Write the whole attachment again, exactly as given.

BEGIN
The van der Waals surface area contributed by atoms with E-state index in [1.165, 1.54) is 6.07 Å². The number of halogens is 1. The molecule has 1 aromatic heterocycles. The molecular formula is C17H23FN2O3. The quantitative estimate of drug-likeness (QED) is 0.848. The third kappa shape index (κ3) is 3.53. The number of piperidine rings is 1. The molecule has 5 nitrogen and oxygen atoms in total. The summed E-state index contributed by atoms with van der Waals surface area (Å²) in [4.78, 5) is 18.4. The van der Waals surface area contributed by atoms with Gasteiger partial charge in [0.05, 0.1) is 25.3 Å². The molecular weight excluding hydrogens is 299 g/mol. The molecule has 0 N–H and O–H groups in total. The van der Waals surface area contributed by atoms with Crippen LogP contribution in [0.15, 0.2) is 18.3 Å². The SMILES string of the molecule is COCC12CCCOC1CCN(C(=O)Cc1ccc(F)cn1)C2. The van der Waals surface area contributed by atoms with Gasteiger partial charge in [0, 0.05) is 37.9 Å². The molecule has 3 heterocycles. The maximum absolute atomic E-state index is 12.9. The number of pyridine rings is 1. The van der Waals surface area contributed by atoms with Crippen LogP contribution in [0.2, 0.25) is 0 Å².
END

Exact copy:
The van der Waals surface area contributed by atoms with E-state index in [1.165, 1.54) is 6.07 Å². The number of halogens is 1. The molecule has 1 aromatic heterocycles. The molecular formula is C17H23FN2O3. The quantitative estimate of drug-likeness (QED) is 0.848. The third kappa shape index (κ3) is 3.53. The number of piperidine rings is 1. The molecule has 5 nitrogen and oxygen atoms in total. The summed E-state index contributed by atoms with van der Waals surface area (Å²) in [4.78, 5) is 18.4. The van der Waals surface area contributed by atoms with Gasteiger partial charge in [0.05, 0.1) is 25.3 Å². The molecular weight excluding hydrogens is 299 g/mol. The molecule has 0 N–H and O–H groups in total. The van der Waals surface area contributed by atoms with Crippen LogP contribution in [0.15, 0.2) is 18.3 Å². The SMILES string of the molecule is COCC12CCCOC1CCN(C(=O)Cc1ccc(F)cn1)C2. The van der Waals surface area contributed by atoms with Gasteiger partial charge in [0, 0.05) is 37.9 Å². The molecule has 3 heterocycles. The maximum absolute atomic E-state index is 12.9. The number of pyridine rings is 1. The van der Waals surface area contributed by atoms with Crippen LogP contribution in [0.2, 0.25) is 0 Å².